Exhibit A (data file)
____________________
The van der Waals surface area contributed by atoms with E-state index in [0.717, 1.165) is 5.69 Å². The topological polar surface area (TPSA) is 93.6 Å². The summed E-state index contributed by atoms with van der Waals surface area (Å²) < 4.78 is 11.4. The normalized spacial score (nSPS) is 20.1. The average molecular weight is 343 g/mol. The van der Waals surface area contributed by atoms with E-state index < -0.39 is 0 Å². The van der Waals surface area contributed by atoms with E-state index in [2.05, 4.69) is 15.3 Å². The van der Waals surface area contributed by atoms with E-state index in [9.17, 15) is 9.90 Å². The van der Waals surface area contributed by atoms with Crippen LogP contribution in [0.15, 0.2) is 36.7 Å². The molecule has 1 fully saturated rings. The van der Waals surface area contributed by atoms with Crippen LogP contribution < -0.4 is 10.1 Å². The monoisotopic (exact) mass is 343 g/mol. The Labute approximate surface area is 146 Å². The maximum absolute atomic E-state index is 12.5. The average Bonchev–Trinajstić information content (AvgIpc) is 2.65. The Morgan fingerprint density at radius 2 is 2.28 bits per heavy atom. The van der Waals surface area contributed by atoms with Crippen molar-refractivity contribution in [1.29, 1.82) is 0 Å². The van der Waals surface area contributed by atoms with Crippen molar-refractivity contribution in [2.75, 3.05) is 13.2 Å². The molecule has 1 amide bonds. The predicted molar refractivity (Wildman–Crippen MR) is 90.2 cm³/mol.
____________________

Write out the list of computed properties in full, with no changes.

The van der Waals surface area contributed by atoms with E-state index in [0.717, 1.165) is 5.69 Å². The topological polar surface area (TPSA) is 93.6 Å². The summed E-state index contributed by atoms with van der Waals surface area (Å²) < 4.78 is 11.4. The normalized spacial score (nSPS) is 20.1. The average molecular weight is 343 g/mol. The van der Waals surface area contributed by atoms with E-state index < -0.39 is 0 Å². The van der Waals surface area contributed by atoms with E-state index in [2.05, 4.69) is 15.3 Å². The van der Waals surface area contributed by atoms with E-state index in [9.17, 15) is 9.90 Å². The van der Waals surface area contributed by atoms with Crippen LogP contribution in [0.15, 0.2) is 36.7 Å². The molecule has 1 fully saturated rings. The van der Waals surface area contributed by atoms with Crippen LogP contribution < -0.4 is 10.1 Å². The monoisotopic (exact) mass is 343 g/mol. The Labute approximate surface area is 146 Å². The maximum absolute atomic E-state index is 12.5. The average Bonchev–Trinajstić information content (AvgIpc) is 2.65. The Morgan fingerprint density at radius 2 is 2.28 bits per heavy atom. The van der Waals surface area contributed by atoms with Crippen molar-refractivity contribution in [1.29, 1.82) is 0 Å². The van der Waals surface area contributed by atoms with Crippen molar-refractivity contribution in [2.75, 3.05) is 13.2 Å². The molecule has 1 amide bonds. The predicted molar refractivity (Wildman–Crippen MR) is 90.2 cm³/mol.